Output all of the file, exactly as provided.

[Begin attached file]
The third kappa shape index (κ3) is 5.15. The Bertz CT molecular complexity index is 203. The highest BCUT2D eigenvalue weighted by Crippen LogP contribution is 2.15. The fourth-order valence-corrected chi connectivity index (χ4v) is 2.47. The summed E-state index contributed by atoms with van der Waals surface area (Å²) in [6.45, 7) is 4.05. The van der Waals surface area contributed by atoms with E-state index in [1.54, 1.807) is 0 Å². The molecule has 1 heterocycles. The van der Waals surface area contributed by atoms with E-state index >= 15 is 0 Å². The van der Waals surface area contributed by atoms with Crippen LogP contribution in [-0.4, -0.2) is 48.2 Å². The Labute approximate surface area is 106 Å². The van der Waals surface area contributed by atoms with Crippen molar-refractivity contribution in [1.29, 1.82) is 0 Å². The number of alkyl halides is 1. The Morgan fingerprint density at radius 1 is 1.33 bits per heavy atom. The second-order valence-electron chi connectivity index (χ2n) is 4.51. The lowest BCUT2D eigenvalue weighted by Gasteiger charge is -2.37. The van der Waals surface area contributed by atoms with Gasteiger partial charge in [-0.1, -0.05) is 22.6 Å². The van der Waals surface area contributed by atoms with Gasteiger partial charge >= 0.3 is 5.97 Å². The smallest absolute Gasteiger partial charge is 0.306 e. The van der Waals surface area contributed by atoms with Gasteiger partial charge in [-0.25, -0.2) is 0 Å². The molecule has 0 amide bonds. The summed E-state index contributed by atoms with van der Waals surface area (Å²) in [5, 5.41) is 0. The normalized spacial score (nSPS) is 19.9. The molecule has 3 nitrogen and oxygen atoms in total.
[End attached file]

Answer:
The third kappa shape index (κ3) is 5.15. The Bertz CT molecular complexity index is 203. The highest BCUT2D eigenvalue weighted by Crippen LogP contribution is 2.15. The fourth-order valence-corrected chi connectivity index (χ4v) is 2.47. The summed E-state index contributed by atoms with van der Waals surface area (Å²) in [6.45, 7) is 4.05. The van der Waals surface area contributed by atoms with E-state index in [1.54, 1.807) is 0 Å². The molecule has 1 heterocycles. The van der Waals surface area contributed by atoms with E-state index >= 15 is 0 Å². The van der Waals surface area contributed by atoms with Crippen LogP contribution in [-0.4, -0.2) is 48.2 Å². The Labute approximate surface area is 106 Å². The van der Waals surface area contributed by atoms with Crippen molar-refractivity contribution in [1.29, 1.82) is 0 Å². The number of alkyl halides is 1. The Morgan fingerprint density at radius 1 is 1.33 bits per heavy atom. The second-order valence-electron chi connectivity index (χ2n) is 4.51. The lowest BCUT2D eigenvalue weighted by Gasteiger charge is -2.37. The van der Waals surface area contributed by atoms with Gasteiger partial charge in [-0.1, -0.05) is 22.6 Å². The van der Waals surface area contributed by atoms with Gasteiger partial charge >= 0.3 is 5.97 Å². The smallest absolute Gasteiger partial charge is 0.306 e. The van der Waals surface area contributed by atoms with Gasteiger partial charge in [-0.25, -0.2) is 0 Å². The molecule has 0 amide bonds. The summed E-state index contributed by atoms with van der Waals surface area (Å²) in [5, 5.41) is 0. The normalized spacial score (nSPS) is 19.9. The molecule has 3 nitrogen and oxygen atoms in total.